This year’s chamber of commerce legislative luncheon at Southwest Mississippi Community College had a definite Republican flavor, as Reps. Sam Mims and Vince Mangold, both of the GOP, were the only members of the local legislative delegation to attend and field questions from the crowd.
Both Rep. Angela Cockerham and Sen. Tammy Witherspoon, elected as Democrats, sent their regrets. Cockerham is running to retain her seat as an independent this year.
Questions this year ranged from education to public health to regional cooperation and more.
Neither Mims nor Mangold would support expansion of the state’s Medicaid program, they said.
Mims said the state already budgets more than $900 million for Medicaidm to serve more than 700,000 Mississippians.
“If we expand Medicaid, we would have a third of our population that would be on Medicaid, and they’d never come off,” Mims said. “We need to look for ways to improve health outcomes ... I don’t think (expanding Medicaid) is the right approach.”
Mangold said a much-promoted idea to rework Medicaid in Indiana, enacted when Vice President Mike Pence was the Hoosier State’s governor, had not worked as predicted.
“They’ve had several tax increases to cover the costs,” Mangold said of Indiana’s experiment. “The state has to put up money to get the federal dollars. If the federal government quit sending those dollars, the state would be left holding the bag,”
Mims promoted instead programs to increase access to health care, including rural scholarships and more spaces for residencies in rural hospitals to bring more doctors to rural areas.
He said chief executive officers of hospitals need to think outside the box to be useful and develop new revenue streams.
“Our rural hospitals need to find a niche, because Medicare and Medicaid are pushing for more outpatient services,” Mims said.
He noted that Franklin County Memorial Hospital is using many of its rooms for swing beds, a transitional placement between hospitalization and discharge to home or a therapy facility.
Mangold noted the legislature’s passage this year of a pay raise for teachers.
“Was it enough? No,” he said. “But it’s a start. We’re running a surplus now, and if that keeps up, in the next few years, I wouldn’t be surprised if we passed another pay raise.”
He said raising pay is critical to addressing the state’s teacher shortage.
“We can’t pay them what they’re worth, but we can try to get close,” Mangold said.
He said promoting and expanding programs that will abate the cost of getting an education degree, such as that which forgives tuition in exchange for teaching in critical shortage areas, would also help, but salary is key.
“If we can give them a salary when they’re starting out that they can make a living on, we can get more teachers in” the profession, Mangold said.
Mims said his sister teaches in DeSoto County, and he understands the need to make teaching in the state more attractive for prospective candidates.
That involves “getting rid of some of the testing, and paying teachers what they deserve,” Mims said.
Mangold said improvements in educational achievement, like the gains posted by state fourth graders on the National Assessment of Educational Progress, will lead to moving more Mississippians out of poverty, as well.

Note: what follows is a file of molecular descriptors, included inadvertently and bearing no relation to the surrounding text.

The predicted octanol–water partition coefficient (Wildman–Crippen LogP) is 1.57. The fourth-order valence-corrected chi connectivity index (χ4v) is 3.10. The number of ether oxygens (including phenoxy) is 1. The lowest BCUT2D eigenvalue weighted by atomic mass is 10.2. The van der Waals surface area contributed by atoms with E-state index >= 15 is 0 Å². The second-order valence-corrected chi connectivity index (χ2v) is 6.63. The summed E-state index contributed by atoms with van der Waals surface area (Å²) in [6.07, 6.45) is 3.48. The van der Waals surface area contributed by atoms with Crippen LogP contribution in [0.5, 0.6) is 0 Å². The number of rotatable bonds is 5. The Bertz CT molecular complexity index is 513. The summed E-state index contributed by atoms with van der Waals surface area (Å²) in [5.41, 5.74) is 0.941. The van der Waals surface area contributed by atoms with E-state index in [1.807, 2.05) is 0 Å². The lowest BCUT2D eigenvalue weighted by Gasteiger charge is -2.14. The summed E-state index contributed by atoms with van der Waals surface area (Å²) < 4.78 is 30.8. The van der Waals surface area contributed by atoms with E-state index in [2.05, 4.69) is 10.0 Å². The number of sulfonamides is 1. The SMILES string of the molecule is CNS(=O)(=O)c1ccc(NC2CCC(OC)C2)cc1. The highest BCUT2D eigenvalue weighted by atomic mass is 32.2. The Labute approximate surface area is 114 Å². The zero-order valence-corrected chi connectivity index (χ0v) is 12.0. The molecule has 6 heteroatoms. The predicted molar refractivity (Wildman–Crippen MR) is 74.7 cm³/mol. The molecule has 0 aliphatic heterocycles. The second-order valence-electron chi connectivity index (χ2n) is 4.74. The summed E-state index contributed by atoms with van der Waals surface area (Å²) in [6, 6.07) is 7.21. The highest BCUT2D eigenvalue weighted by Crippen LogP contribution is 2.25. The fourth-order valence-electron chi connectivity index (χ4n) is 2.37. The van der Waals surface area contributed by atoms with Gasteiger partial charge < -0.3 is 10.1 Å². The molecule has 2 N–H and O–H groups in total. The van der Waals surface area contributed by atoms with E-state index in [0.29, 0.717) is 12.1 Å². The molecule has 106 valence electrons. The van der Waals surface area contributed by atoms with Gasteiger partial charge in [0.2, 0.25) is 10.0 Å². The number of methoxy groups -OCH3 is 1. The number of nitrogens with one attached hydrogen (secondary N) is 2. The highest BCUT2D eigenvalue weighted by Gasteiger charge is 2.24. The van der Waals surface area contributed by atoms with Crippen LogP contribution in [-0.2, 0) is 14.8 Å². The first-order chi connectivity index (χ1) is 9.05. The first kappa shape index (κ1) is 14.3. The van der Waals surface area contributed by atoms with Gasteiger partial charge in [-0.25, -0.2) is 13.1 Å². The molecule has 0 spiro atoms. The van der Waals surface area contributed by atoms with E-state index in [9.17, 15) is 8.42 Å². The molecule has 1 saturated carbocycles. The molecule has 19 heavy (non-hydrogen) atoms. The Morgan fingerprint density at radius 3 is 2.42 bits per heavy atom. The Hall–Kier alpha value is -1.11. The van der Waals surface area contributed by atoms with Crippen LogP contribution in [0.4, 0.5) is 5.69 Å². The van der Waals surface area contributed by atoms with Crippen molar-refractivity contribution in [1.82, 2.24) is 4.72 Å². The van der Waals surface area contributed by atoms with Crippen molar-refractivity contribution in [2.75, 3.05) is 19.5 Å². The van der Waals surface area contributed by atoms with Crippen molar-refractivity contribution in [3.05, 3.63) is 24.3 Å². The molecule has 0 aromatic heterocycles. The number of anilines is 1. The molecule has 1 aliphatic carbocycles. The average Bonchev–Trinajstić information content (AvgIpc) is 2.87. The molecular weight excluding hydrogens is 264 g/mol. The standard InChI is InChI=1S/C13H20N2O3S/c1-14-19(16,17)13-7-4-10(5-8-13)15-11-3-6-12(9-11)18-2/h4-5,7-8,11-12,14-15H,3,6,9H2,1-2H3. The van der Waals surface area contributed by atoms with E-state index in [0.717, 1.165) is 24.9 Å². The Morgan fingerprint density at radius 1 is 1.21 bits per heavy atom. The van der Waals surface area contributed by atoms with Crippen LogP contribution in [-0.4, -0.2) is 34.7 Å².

In both education and poverty rankings, “I don’t think we’ll stay 50th long,” Mangold said. “We have 50,000 jobs needing people. Some people need more skills, and that’s where the community colleges come in, to train folks.
“It all goes back to education. The days of getting out of high school and getting a job are going away. You need skills to get a job. That’s what employers look for ... I think we’ll move off the bottom.
Mims said the state had done Southwest Mississippi a big favor by recognizing Scenic Rivers Development Alliance as a state entity.
Local officials here “realize that we need to bring a regional approach,” Mims said.
He credited Scenic Rivers with keeping Quail Hollow Golf Course open, helping to bring $3.2 million for additional development of the Gateway Industrial Park and getting $500,000 to help develop property at Okhissa Lake.
• Community college funding: “We will continue to fund our community colleges. Our community colleges like Southwest do a great job,” Mims said.
• Infrastructure: Mims said he believes local governments, including McComb and Pike County will be able to increase their maintenance and improvement of roads and bridges thanks to the funding mechanism tied to internet sales taxes that passed in a special session of the legislature last year.
• Sales taxes on groceries: “I can see where (eliminating the tax) would help the consumer,” Mangold said. But, “cities need to pay for police and firefighters. Groceries are a big piece of the pie. Cities still need that money to come in.”
• Alcoholic beverage control: “I don’t think the system will change anytime soon,” Mims said. “It brings the state millions of dollars. We’ve had no discussions about changing that structure.”
• Robocalls: “The Public Service Commission is trying to stop that and looking at some technology to try to work on that,” Mims said.
“Don’t answer,” Mangold added.
• Drivers license renewal: “I don’t know what to do, but we’ll try,” Mangold said. “I think everybody retired on the same day. One day there were lots of people working, and the next day just a handful. The Highway Patrol just didn’t have enough people to fill the seats.”
He said the license agency has started allowing appointments on Saturdays for new drivers who need road tests.
“We can’t fix it overnight. Please be patient,” he said.
• Public Employees Retirement System: “There’s $23 billion in the program. My dad is on it, and he gets a check. It’s safe, trust me,” Mims said.
• Working with Jim Hood as governor: “We’d do what we can,” Mangold said. “If what we pass, he didn’t agree with, he’d veto it. Then everything would be about, can we override? I don’t think we’d get a lot done.”